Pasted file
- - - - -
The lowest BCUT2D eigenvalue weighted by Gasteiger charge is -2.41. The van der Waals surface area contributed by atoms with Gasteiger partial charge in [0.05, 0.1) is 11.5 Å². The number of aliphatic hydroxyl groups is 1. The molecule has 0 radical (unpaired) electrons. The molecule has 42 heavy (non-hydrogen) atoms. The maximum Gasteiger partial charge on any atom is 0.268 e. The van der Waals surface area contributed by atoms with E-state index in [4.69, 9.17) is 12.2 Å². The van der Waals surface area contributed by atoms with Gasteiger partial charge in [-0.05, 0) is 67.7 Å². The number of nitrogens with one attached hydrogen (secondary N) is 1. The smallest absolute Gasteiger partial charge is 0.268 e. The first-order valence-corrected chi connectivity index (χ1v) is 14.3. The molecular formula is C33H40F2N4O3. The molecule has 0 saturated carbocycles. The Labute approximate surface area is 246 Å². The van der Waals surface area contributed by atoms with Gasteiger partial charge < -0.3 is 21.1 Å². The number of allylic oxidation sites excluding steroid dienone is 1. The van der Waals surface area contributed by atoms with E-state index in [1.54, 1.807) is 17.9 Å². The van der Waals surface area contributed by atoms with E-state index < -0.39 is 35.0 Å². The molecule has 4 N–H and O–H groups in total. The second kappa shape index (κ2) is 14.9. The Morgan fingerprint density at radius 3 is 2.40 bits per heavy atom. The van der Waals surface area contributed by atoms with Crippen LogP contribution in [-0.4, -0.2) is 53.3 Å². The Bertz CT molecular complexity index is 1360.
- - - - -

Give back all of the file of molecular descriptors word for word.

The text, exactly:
The lowest BCUT2D eigenvalue weighted by Gasteiger charge is -2.41. The van der Waals surface area contributed by atoms with Gasteiger partial charge in [0.05, 0.1) is 11.5 Å². The number of aliphatic hydroxyl groups is 1. The molecule has 0 radical (unpaired) electrons. The molecule has 42 heavy (non-hydrogen) atoms. The maximum Gasteiger partial charge on any atom is 0.268 e. The van der Waals surface area contributed by atoms with E-state index in [4.69, 9.17) is 12.2 Å². The van der Waals surface area contributed by atoms with Gasteiger partial charge in [-0.05, 0) is 67.7 Å². The number of nitrogens with one attached hydrogen (secondary N) is 1. The smallest absolute Gasteiger partial charge is 0.268 e. The first-order valence-corrected chi connectivity index (χ1v) is 14.3. The molecular formula is C33H40F2N4O3. The molecule has 0 saturated carbocycles. The Labute approximate surface area is 246 Å². The van der Waals surface area contributed by atoms with Gasteiger partial charge < -0.3 is 21.1 Å². The number of allylic oxidation sites excluding steroid dienone is 1. The van der Waals surface area contributed by atoms with E-state index in [1.54, 1.807) is 17.9 Å². The van der Waals surface area contributed by atoms with E-state index < -0.39 is 35.0 Å². The molecule has 4 N–H and O–H groups in total. The second kappa shape index (κ2) is 14.9. The Morgan fingerprint density at radius 3 is 2.40 bits per heavy atom. The van der Waals surface area contributed by atoms with Crippen LogP contribution in [-0.4, -0.2) is 53.3 Å². The Bertz CT molecular complexity index is 1360.